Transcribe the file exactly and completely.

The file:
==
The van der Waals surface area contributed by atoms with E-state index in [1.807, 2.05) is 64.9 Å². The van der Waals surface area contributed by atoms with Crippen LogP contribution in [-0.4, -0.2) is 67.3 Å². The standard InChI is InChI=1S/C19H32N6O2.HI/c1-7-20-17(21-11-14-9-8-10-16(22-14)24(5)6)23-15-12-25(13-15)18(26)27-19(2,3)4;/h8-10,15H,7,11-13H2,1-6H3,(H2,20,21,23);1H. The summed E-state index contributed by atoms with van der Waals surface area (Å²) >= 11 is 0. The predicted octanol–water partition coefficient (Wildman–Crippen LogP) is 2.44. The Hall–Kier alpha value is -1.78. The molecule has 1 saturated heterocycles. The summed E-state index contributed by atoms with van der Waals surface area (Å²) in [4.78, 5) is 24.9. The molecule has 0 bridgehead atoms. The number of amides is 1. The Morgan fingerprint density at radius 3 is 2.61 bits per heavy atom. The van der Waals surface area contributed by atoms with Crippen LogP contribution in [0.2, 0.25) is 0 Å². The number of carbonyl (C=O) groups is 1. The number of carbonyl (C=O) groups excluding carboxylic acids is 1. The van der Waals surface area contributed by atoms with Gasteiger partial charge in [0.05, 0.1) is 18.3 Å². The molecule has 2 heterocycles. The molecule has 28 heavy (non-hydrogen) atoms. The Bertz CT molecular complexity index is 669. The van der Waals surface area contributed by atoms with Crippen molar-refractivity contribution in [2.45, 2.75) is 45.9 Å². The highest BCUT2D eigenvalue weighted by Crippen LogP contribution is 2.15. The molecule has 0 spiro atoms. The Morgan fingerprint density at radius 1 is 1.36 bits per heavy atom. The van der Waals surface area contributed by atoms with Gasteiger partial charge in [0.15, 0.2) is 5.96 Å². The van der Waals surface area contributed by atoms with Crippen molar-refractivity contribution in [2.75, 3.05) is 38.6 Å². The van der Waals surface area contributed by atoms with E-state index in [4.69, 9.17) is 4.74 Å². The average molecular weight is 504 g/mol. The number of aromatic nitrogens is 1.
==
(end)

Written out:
The van der Waals surface area contributed by atoms with E-state index in [1.807, 2.05) is 64.9 Å². The van der Waals surface area contributed by atoms with Crippen LogP contribution in [-0.4, -0.2) is 67.3 Å². The standard InChI is InChI=1S/C19H32N6O2.HI/c1-7-20-17(21-11-14-9-8-10-16(22-14)24(5)6)23-15-12-25(13-15)18(26)27-19(2,3)4;/h8-10,15H,7,11-13H2,1-6H3,(H2,20,21,23);1H. The summed E-state index contributed by atoms with van der Waals surface area (Å²) >= 11 is 0. The predicted octanol–water partition coefficient (Wildman–Crippen LogP) is 2.44. The Hall–Kier alpha value is -1.78. The molecule has 1 saturated heterocycles. The summed E-state index contributed by atoms with van der Waals surface area (Å²) in [4.78, 5) is 24.9. The molecule has 0 bridgehead atoms. The number of amides is 1. The Morgan fingerprint density at radius 3 is 2.61 bits per heavy atom. The van der Waals surface area contributed by atoms with Crippen LogP contribution in [0.2, 0.25) is 0 Å². The number of carbonyl (C=O) groups is 1. The number of carbonyl (C=O) groups excluding carboxylic acids is 1. The van der Waals surface area contributed by atoms with Gasteiger partial charge in [0.05, 0.1) is 18.3 Å². The molecule has 2 heterocycles. The molecule has 28 heavy (non-hydrogen) atoms. The Bertz CT molecular complexity index is 669. The van der Waals surface area contributed by atoms with Crippen molar-refractivity contribution in [2.45, 2.75) is 45.9 Å². The highest BCUT2D eigenvalue weighted by Crippen LogP contribution is 2.15. The molecule has 0 spiro atoms. The Morgan fingerprint density at radius 1 is 1.36 bits per heavy atom. The van der Waals surface area contributed by atoms with Gasteiger partial charge in [0.15, 0.2) is 5.96 Å². The van der Waals surface area contributed by atoms with Crippen molar-refractivity contribution in [2.75, 3.05) is 38.6 Å². The van der Waals surface area contributed by atoms with E-state index in [4.69, 9.17) is 4.74 Å². The average molecular weight is 504 g/mol. The number of aromatic nitrogens is 1.